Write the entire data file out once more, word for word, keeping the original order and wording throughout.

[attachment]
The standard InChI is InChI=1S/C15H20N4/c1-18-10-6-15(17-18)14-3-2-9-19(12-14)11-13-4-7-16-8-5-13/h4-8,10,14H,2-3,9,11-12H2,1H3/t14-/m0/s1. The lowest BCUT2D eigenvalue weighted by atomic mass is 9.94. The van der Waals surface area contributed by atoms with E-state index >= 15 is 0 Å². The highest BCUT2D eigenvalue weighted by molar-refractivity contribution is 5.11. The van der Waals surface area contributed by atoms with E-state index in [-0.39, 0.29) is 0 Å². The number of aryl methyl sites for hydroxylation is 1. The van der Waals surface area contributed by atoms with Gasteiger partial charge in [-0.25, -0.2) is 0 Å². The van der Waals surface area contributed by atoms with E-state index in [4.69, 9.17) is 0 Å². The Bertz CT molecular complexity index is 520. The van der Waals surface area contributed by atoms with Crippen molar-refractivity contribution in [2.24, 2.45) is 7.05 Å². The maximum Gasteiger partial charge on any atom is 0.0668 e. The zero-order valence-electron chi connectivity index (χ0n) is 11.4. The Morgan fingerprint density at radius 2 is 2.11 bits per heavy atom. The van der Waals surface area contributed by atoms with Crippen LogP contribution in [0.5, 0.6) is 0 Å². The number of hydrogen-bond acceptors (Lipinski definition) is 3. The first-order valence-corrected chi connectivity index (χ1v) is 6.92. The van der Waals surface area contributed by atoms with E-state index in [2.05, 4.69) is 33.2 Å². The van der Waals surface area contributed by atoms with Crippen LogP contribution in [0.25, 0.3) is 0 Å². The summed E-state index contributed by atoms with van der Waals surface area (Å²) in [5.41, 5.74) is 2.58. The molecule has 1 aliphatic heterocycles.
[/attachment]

The standard InChI is InChI=1S/C15H20N4/c1-18-10-6-15(17-18)14-3-2-9-19(12-14)11-13-4-7-16-8-5-13/h4-8,10,14H,2-3,9,11-12H2,1H3/t14-/m0/s1. The lowest BCUT2D eigenvalue weighted by atomic mass is 9.94. The van der Waals surface area contributed by atoms with E-state index >= 15 is 0 Å². The highest BCUT2D eigenvalue weighted by molar-refractivity contribution is 5.11. The van der Waals surface area contributed by atoms with E-state index in [-0.39, 0.29) is 0 Å². The number of aryl methyl sites for hydroxylation is 1. The van der Waals surface area contributed by atoms with Gasteiger partial charge in [-0.25, -0.2) is 0 Å². The van der Waals surface area contributed by atoms with E-state index in [4.69, 9.17) is 0 Å². The Bertz CT molecular complexity index is 520. The van der Waals surface area contributed by atoms with Crippen molar-refractivity contribution in [2.24, 2.45) is 7.05 Å². The maximum Gasteiger partial charge on any atom is 0.0668 e. The zero-order valence-electron chi connectivity index (χ0n) is 11.4. The Morgan fingerprint density at radius 2 is 2.11 bits per heavy atom. The van der Waals surface area contributed by atoms with Crippen LogP contribution in [0.5, 0.6) is 0 Å². The number of hydrogen-bond acceptors (Lipinski definition) is 3. The first-order valence-corrected chi connectivity index (χ1v) is 6.92. The van der Waals surface area contributed by atoms with E-state index in [2.05, 4.69) is 33.2 Å². The van der Waals surface area contributed by atoms with Crippen LogP contribution in [0.25, 0.3) is 0 Å². The summed E-state index contributed by atoms with van der Waals surface area (Å²) in [5.41, 5.74) is 2.58. The molecule has 1 aliphatic heterocycles.